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Sardine Run Trip Report, July 2018

Sardine Run Trip Report, July 2018
The Sardine Run in South Africa is the ultimate Blue Planet experience. It is a trip like no other where anything can happen. This is not a traditional scuba diving trip by any means but it can be very addictive! For our Sardine Run trip we started out with a days diving at Aliwal Shoal. Heading down to Cathedral Cave we were confident we would find plenty of Ragged Tooth Sharks as South Africa’s winter is their breeding season. We weren’t disappointed and we found plenty of Raggies hanging about both inside and outside the cave! Following our dives at Aliwal Shoal we hit the road to Port St. Johns, which would be our base for the next seven days. From our comfortable accommodation here we could launch out to the ocean directly from the Umzimvubu River. This meant no beach launches! On the Sardine Run you’ll normally be out at sea around six hours each day and the first day feels long but by the last day it feels like it’s over in a heartbeat.

The aim of the game is looking for bait balls. But really the Sardine Run is much more than this. From the moment you hit the ocean to when it’s time to head back in you will be seeing ‘Blue Planet’ style Superpods on Common Dolphins jumping through the ocean and waves. There will also be Humpback Whales. Lots of them, frolicking and jumping around your boat. Find the right Whale (normally a teenager) and you have a very good chance of been able to spend a good amount of time in the water with them. This was our experience one particular day where a Whale couldn’t resist following our boat wanting to play with us time and time again! Humpbacks are not the only Whale species you’re likely to see on the Sardine Run. Bryde’s Whales are also often seen and we had a couple of days of spotting one on and off wondering what it was up to. Orcas are also sometimes around so always keep your eyes peeled. This is the Sardine Run and anything can happen!

As well as jumping in the water with playful Humpbacks, you can also jump in the water with Common and Bottlenose Dolphins if you feel like you are drying up a bit too much on the boat. What you are really looking for though is a bait ball. The skipper of your boat is always on the lookout for this. They’re looking for the Common Dolphins in the water and the Gannets in the sky. The one sure fire sign of a bait ball is when the Gannets form a rotating funnel and start shooting down the funnels spout one after another into the water. When this happens and your driver hits the gas the adrenaline goes through the roof! On our trip whilst we had small bait balls from time to time and phenomenal in water Humpback encounters it wasn’t until out last afternoon that we really got our jackpot moment. Our driver, Ashley, spotted the Gannet funnel before any other boat and was on it in seconds. As we approached Ashley started shouting ‘it’s gold, it’s gold’ and then we saw it – in amongst the Common Dolphins, the Bryde’s Whale we’d been seeing for the last two days breaking the surface taking huge mouthfuls of Sardines. In we went time and time again into the mayhem that was ensuing in the water. What we learnt was that actually at the Sardine Run the sharks are not the most dangerous thing in the water. The Bryde’s Whale weighing many, many tons takes that prize as it breaches out of the water in front of you. A moment none of us will ever forget!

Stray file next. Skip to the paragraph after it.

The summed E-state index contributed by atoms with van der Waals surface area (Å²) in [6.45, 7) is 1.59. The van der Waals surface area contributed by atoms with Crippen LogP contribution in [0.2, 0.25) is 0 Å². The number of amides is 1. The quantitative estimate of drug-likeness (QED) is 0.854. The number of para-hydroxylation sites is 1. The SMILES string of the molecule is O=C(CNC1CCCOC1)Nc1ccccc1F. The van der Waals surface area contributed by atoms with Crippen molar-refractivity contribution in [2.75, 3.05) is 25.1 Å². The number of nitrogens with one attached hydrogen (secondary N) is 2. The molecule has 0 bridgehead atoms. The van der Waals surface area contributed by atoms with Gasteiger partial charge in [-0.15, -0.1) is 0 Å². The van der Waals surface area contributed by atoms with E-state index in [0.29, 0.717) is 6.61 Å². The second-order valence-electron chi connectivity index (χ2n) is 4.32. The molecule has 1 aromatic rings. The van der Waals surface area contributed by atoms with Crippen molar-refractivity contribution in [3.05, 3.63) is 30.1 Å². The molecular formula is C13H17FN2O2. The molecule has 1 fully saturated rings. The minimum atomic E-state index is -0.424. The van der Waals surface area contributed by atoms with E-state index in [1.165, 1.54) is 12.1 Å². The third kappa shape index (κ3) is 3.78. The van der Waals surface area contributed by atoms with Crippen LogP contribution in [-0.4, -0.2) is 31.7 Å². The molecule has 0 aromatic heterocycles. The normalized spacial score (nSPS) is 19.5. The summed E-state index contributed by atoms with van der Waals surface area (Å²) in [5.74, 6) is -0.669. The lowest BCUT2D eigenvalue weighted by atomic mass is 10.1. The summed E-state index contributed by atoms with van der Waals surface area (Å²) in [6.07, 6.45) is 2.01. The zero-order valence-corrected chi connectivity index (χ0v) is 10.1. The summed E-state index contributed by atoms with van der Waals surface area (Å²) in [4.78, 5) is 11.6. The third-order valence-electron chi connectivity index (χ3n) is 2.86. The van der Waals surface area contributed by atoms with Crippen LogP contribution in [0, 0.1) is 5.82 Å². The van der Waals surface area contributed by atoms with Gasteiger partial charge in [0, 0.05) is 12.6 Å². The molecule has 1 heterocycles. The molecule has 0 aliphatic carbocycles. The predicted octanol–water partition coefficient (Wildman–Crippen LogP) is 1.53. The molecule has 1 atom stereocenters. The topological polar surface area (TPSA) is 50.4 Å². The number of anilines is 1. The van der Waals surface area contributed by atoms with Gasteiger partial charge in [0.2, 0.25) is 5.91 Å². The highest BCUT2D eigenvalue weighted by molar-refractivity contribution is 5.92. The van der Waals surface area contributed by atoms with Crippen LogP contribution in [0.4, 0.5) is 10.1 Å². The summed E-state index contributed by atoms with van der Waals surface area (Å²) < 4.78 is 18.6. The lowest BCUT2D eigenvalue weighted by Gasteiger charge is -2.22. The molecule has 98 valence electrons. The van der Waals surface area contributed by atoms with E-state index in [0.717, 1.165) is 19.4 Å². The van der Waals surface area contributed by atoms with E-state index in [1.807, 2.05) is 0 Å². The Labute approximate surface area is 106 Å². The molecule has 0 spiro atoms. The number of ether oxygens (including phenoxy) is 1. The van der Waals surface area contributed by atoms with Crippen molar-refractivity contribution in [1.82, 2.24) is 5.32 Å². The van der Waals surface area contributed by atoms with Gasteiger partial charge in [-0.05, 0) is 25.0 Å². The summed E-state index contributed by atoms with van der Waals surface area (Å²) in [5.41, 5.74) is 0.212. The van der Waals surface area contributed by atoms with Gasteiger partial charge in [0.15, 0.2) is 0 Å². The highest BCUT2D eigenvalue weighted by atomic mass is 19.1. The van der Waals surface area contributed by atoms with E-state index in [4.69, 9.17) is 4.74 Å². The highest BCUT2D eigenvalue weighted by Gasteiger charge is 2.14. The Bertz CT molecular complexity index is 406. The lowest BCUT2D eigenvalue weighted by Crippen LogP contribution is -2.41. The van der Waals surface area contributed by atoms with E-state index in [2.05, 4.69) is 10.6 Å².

On the Sardine Run you rarely end up on scuba. Mostly the action is so fast and fleeting that you just jump in with mask, snorkel, fins and camera. Recently though a ‘Shark Reef’ was discovered near Port St. Johns and a couple of times on our trip we put on our scuba gear and dived this reef. It had plenty of fish and some very large Ragged Tooth Sharks. One other thing to note about the Sardine Run is photographing it is not easy. I stubbornly tried to stick to manual setting on my camera and it definitely did not pay off. Better to have some faith in your camera and stick it on shutter priority mode, set a fast enough shutter speed to freeze the fast moving action and let the camera take care of the rest. Visibility also varies on the Sardine Run, out at sea it can be a wonderful blue but closer to shore it gets greener. The Sardines unfortunately do not always choose to get eaten out at sea so the Sardine Run many things need to align to get that perfect ‘Blue Planet’ photo! Ultimately, the adrenaline, the potential to see anything the ocean holds and chasing that photo is why the Sardine Run is very addictive!